Newsletter – March 2020 

Malicious prosecution cases are very difficult to win. To prove a case for malicious prosecution in California, the plaintiff must show that the defendant had malice in bringing claims against the plaintiff in an underlying case. In a recent malicious prosecution suit brought by the owner of a company implicated in an underlying wage and hour action, the California Court of Appeal found that the owner had not shown malice by the attorney prosecuting the wage and hour action. (Zhang v. Chu, No. B292418 (Ct. App. Mar. 5, 2020)).

Facts of the Case

The underlying case began when attorney Anthony Chu, on behalf of his client Jiang Qi, filed a lawsuit against a trucking company called Bluestar. Worker Mr. Qi claimed that Bluestar, along with an individual defendant and some Doe defendants, had violated wage and hour laws.
 In wage and hour cases, workers often have legitimate concerns that the corporate entities they sue are mere shells and would not be able to responsive to pay any judgment against them. As a result, plaintiffs’ lawyers often investigate the corporate entities and their owners. They may decide to add the owners as defendants under a legal theory called “piercing the veil”.   This is what Chu attempted to do in the underlying case.
Here, attorney Chu investigated Bluestar, discovering that several businesses operated out of the same address. Qingyu Zhang appeared to be signing checks for both Bluestar and another company called New Diamond, and he was listed as New Diamond’s owner. Chu found other dissolved entities using the same address. As a result, Chu added Mr. Zhang as a defendant in Qi’s lawsuit. Zhang quickly filed a motion challenging his addition to the case. To avoid expense and risk, Chu dismissed Zhang from the case, then adding New Diamond as a defendant. Zhang, in response, sued Chu for malicious prosecution.

Zhang Fails to Show that Chu Acted with Malice    

As the Court of Appeal succinctly explained, malicious prosecution has three elements: (1) termination of the underlying suit in the malicious prosecution plaintiff’s favor, (2) the defendant had no probable cause for bringing the underlying suit, and (3) the defendant brought the underlying suit with malice. Here, the trial court found that Zhang had not established the third element, malice. This third element, malice is frequently the most difficult to establish against lawyers.  Zhang appealed this ruling to the Court of Appeal.
 The Court of Appeal affirmed the dismissal of the case. A plaintiff can show malice when the defendant initiates the underlying suit for an improper purpose. There are a few situations in which people have improper purposes in filing suit, such as hostility or ill will.   Often the parties in the underlying suit have a long history of ill will against each other. Here, the Court discussed the requirements for showing that the suit was initiated “for the purposes of forcing a settlement which has no relation to the merits of the claim.” To prove this, Zhang would have to show that Chu added him to the lawsuit for simply for the purpose of extracting a settlement from him without any showing that Zhang was responsible for Qi’s wage and hour claims.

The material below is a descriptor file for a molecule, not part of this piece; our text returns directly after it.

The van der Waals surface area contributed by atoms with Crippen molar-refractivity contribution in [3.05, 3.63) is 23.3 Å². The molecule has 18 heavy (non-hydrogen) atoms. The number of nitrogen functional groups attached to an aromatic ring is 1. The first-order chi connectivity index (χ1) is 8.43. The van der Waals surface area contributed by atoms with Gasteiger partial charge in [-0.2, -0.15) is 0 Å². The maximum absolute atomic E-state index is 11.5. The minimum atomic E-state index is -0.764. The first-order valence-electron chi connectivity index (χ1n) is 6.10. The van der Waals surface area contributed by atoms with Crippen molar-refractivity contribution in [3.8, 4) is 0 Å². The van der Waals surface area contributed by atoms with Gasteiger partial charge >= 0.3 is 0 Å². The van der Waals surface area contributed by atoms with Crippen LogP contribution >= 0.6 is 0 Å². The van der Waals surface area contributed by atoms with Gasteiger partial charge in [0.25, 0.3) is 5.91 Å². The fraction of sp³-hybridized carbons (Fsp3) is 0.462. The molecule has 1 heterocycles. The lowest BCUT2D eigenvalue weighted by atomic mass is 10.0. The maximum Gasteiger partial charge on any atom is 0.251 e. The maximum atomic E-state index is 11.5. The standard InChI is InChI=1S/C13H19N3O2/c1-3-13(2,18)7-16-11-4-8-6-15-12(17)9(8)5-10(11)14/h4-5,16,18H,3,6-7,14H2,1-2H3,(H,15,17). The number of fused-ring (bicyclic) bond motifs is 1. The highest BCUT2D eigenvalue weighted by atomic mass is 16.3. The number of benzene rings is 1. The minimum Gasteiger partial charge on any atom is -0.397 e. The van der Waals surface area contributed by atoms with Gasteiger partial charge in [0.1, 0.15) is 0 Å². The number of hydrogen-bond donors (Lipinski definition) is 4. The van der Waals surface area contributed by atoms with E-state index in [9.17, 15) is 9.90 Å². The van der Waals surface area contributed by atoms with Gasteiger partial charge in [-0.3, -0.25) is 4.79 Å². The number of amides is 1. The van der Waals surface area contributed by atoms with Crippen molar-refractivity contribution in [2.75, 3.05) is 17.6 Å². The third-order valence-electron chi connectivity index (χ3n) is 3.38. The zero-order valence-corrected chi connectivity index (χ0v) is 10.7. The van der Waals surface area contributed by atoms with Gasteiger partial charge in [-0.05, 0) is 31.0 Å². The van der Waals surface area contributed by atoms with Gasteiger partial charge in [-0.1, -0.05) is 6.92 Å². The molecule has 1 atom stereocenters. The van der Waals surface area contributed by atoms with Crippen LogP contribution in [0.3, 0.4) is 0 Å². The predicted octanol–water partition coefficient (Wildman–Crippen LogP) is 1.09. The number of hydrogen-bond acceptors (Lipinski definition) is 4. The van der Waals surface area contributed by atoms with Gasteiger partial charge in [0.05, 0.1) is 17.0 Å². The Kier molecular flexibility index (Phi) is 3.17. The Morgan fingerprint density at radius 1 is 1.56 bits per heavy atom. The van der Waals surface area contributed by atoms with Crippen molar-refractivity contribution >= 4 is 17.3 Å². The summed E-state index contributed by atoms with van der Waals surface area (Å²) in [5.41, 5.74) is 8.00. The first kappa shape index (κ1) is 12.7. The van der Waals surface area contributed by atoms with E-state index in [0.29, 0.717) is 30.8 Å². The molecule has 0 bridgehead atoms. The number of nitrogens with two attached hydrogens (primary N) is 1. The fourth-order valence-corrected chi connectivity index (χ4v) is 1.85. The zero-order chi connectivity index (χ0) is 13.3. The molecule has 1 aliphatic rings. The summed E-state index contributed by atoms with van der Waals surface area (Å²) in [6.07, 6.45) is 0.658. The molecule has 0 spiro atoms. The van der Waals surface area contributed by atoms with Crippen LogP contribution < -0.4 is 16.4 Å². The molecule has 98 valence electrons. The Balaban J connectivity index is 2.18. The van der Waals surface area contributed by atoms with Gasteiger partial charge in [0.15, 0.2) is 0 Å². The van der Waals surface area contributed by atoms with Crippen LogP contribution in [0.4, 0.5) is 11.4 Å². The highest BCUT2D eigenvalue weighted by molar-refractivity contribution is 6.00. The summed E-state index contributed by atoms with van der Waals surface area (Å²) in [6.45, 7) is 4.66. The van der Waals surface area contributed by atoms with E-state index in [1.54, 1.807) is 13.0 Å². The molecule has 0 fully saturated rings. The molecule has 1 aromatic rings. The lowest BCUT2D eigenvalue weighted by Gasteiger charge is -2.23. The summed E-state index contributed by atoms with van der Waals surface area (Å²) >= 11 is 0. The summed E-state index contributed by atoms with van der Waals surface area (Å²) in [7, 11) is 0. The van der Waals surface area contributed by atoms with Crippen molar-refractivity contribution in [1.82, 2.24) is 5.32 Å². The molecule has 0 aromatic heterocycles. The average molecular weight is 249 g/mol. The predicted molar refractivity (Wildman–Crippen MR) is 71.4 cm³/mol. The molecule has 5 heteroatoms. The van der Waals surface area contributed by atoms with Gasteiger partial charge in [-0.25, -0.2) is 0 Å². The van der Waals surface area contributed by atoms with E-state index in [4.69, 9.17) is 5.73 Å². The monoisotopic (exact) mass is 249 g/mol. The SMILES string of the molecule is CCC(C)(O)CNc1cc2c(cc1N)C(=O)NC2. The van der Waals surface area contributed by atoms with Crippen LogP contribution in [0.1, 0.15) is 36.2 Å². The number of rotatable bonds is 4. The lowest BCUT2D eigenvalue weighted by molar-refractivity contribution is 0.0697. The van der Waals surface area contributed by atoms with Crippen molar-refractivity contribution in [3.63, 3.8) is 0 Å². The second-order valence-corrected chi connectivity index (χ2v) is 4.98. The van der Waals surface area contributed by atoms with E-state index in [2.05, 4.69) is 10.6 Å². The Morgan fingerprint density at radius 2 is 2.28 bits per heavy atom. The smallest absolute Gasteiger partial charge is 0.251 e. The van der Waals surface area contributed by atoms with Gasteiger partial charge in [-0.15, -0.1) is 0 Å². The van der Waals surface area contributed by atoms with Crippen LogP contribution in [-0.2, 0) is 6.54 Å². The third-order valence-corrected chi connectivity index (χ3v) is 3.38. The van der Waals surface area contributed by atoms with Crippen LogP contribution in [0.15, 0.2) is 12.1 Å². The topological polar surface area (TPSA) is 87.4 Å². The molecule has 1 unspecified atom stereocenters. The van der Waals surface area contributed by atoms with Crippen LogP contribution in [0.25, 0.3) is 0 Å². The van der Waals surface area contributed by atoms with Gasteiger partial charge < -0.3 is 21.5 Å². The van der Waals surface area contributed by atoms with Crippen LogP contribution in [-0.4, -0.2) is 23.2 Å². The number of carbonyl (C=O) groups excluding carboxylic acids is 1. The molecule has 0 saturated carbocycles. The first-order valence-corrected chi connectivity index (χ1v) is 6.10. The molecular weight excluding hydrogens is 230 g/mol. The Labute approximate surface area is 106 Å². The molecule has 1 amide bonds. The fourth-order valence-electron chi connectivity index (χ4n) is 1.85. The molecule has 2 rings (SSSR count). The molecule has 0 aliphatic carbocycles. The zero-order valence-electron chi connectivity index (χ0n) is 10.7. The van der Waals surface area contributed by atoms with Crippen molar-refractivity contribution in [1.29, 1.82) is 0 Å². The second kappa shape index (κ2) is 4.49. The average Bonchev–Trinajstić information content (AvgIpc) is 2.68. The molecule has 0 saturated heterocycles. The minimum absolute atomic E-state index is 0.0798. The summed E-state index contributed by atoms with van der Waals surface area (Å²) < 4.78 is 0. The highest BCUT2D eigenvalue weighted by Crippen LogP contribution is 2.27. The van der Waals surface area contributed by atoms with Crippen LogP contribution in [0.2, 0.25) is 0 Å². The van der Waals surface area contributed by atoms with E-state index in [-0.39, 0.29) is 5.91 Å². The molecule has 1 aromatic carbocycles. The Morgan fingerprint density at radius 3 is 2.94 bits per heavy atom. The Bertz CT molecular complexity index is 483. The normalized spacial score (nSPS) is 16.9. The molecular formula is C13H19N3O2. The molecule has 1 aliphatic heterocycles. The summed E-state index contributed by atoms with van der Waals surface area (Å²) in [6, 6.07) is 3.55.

The Court found that Zhang did not provide any proof that Chu had acted with an improper purpose. Indeed, as described above, Chu properly searched for alter egos and added Zhang to the case after determining that he signed checks for Bluestar and New Diamond, they operated from the same address along with other dissolved entities, and Zhang owned New Diamond. These actions are extremely common and accepted in wage and hour lawsuits against small corporate defendants. Thus, the Court summarily rejected Zhang’s “scattershot” arguments to the contrary and found in Chu’s favor.

The Takeaway

Malicious prosecution is a disfavored tort because it increases litigation   and  can be hard to prove. That is one reason why the Anti-SLAPP motions are so useful to quickly terminate a malicious prosecution case. The plaintiff must show malice of the defendant in filing an underlying lawsuit. Malice comes in several forms, including trying to force a resolution for some reason unrelated to the underlying suit’s claims. Here, the burden of showing an attorney’s malice in investigating alter egos and adding a company owner to a lawsuit was too high for owner Mr. Zhang. This is a great example of why simple mistakes in naming the wrong party are often insufficient to establish malice.